Description (Brief):

Joseph Priestley (1733–1804) used this tellurian in his Northumberland, Pennsylvania laboratory. Priestley, the noted chemist whose accomplishments include the discovery of oxygen, was born in England. He lived and worked in Birmingham for many years, but his views as a Dissenter and an advocate of the French Revolution incited an angry mob into burning down his house and laboratory. In 1794 he fled to America, eventually settling in Northumberland, near Philadelphia. His great-great-granddaughter, Frances Priestley, donated his surviving laboratory ware to the Smithsonian in 1883.

Description (Brief)


Description (Brief)

National Museum of American History Accession File #13305

This astronomical demonstration device belonged to Joseph Priestley (1733–1804), a noted English chemist and dissenter who moved to the United States in the 1790s and settled in Northumberland, Pennsylvania. It was in poor condition when his descendants donated it to the Smithsonian in 1883. In preparation for display in the new National Museum of History and Technology (now the National Museum of American History), the device was sent to L. C. Eichner, an accomplished instrument maker, for repair. Going several steps further than conservators would do today, Eichner recreated a complex orrery / tellurian of the sort devised by the instrument maker, William Jones, in London in the early 1780s.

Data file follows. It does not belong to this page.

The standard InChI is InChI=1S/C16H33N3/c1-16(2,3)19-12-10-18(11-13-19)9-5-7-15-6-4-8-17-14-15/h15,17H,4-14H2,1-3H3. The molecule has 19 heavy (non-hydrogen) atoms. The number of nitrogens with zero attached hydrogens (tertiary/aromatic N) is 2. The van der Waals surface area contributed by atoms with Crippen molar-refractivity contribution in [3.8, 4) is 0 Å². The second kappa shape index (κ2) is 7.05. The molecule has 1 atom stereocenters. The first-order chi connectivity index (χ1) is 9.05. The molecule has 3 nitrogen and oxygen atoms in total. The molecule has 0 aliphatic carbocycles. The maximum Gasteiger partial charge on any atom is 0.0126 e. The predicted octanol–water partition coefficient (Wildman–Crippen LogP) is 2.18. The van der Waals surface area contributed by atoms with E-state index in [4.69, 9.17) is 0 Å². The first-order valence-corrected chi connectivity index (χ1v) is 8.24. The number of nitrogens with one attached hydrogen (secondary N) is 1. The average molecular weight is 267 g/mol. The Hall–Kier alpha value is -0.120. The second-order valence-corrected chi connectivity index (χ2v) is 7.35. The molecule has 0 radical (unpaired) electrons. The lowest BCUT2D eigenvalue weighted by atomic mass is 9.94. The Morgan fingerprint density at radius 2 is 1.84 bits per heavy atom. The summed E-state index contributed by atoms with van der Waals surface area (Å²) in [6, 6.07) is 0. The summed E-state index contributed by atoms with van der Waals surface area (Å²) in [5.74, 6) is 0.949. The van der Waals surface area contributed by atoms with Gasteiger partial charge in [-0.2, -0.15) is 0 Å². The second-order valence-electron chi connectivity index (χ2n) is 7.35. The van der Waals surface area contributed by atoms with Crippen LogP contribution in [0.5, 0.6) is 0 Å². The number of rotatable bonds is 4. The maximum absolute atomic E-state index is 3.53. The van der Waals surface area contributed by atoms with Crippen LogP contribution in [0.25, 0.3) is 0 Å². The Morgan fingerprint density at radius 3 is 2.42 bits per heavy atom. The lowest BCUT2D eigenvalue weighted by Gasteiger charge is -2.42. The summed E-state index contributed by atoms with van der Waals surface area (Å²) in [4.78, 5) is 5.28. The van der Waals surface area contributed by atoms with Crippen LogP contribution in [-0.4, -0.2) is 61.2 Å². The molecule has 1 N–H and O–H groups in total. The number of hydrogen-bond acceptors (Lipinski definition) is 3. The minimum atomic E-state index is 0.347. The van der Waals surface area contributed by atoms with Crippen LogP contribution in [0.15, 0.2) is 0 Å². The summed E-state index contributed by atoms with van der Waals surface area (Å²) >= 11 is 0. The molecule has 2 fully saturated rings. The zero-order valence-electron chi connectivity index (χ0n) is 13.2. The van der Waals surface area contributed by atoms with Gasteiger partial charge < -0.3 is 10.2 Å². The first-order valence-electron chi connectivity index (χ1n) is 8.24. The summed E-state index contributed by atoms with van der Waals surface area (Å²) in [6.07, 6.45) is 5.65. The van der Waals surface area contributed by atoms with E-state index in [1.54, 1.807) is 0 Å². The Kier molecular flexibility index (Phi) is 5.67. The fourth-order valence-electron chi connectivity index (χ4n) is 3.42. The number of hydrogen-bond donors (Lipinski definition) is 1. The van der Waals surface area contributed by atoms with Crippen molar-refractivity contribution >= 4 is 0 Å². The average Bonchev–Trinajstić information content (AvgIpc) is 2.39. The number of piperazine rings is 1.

Location: Currently not on view

Subject: Science & Scientific Instruments


See more items in: Medicine and Science: Physical Sciences, Joseph Priestley, Science & Mathematics


Exhibition Location:

Data Source: National Museum of American History

Id Number: PH.315353Accession Number: 13305Catalog Number: 315353

Object Name: Tellurian / Orrery


Record Id: nmah_1446262

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